August 9th, 2013

Tech and Privacy Advocates Clash Over Possibilities for Google Glass


Internet giant Google’s latest venture, a computer worn over the eye like conventional glasses, is sparking debate between privacy advocates and tech champions.


While the new device is presenting new opportunities for users to more seamlessly integrate the power of technology into their everyday life, the possibility of abuse has skeptics, and even Google itself, worried.

Glass opens doors for hands-free journalism

When Chris Barrett, documentary filmmaker and founder of, wore his Google Glass to a fireworks show in Wildwood, N.J., he walked into a journalistic moment when he captured on video a fight on the boardwalk and subsequent arrest. In this moment, Barrett discovered an unexpected and potentially revolutionary advantage Google Glass might provide to citizen journalists.

“This video is proof that Google Glass will change citizen journalism forever,” he wrote on his YouTube page.

Unlike with a traditional handheld camera or even a smartphone, Google Glass can make it difficult to see that a person is recording anything at all. “If I had a bigger camera there, the kid would have probably punched me,” Barrett told Elise Hu of NPR. If Barrett had used his cellphone, he would have much more likely to have been noticed.

This revelation means a lot for journalism; people can get footage they would normally not be able to obtain if there were situational awareness of camera coverage by the people being filmed. In addition to the potential trove of raw, unplanned footage, Google Glass could allow journalists in war zones to shoot footage with Glass while still having full use of their hands to protect themselves. Also, with the shrinking budgets for journalistic pieces, the ability to shoot and report simultaneously could be critical for the future of journalism.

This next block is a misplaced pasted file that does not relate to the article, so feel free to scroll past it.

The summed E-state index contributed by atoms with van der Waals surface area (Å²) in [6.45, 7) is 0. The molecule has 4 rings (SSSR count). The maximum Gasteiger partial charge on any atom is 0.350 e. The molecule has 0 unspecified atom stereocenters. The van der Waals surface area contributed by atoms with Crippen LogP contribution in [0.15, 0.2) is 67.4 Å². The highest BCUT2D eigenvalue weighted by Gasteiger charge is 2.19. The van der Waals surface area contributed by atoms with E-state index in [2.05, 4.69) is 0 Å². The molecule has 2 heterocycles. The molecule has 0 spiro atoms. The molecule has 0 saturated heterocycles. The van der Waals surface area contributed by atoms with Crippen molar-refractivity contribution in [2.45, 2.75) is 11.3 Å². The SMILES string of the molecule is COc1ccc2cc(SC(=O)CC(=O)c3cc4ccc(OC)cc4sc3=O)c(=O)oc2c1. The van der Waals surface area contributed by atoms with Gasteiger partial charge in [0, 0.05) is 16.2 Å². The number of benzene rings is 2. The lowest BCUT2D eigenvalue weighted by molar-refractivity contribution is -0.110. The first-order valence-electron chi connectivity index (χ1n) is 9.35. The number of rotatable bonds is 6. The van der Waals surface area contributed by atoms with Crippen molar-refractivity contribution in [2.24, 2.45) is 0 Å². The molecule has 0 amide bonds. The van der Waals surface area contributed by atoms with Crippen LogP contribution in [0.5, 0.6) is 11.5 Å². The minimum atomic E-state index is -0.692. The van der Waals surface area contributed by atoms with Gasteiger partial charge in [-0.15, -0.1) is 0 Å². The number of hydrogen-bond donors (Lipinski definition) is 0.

Glass’s low profile concerns privacy advocates

Despite all the advantages seen by journalists, privacy advocates are concerned about whether this method of discrete filming could lead to a common violation of privacy. When lawmakers in the House of Representatives expressed concern about whether Google Glass fell within their privacy standards, Google responded in a letter saying, “For photos and video, users press a button on the arm of Glass or say, “take a photo,” or, “record a video”. These, and other built-in signals, in turn help other people understand what Glass users are doing.” They go onto say that they are, “thinking carefully about all of this feedback” as they consider the next steps in product distribution.

On its end, Google has tried to limit the type of software used on Glass in an effort to show the public it’s concerned about privacy. However, citizen hackers have found ways to re-engineer Glass in ways that make Google nervous.

In a recent interview with NPR, hacker Stephen Balaban created a program for Glass that can automatically recognize faces: not a standard feature.

“Essentially what I am building is an alternative operating system that runs on Glass but is not controlled by Google,” he said.

When Google first found out what he was doing, they changed their terms of service to ban facial recognition apps. But the larger issue remains that the technology could be appropriated in new and uncomfortable ways, even if it doesn’t come from Google, unleashing limitless ways to use Glass.

With technology getting smaller, easier to use and more widely available, Google Glass is part of a trend of concern over whether technology is getting so advanced that privacy is becoming nonexistent. As in the case of Google and making Glass compatible with their privacy policy, tech and internet companies face growing challenges ahead in balancing the advancement of great technology and complying with people’s right to privacy.

— Compiled by Aileen Graef for NewsHour Extra

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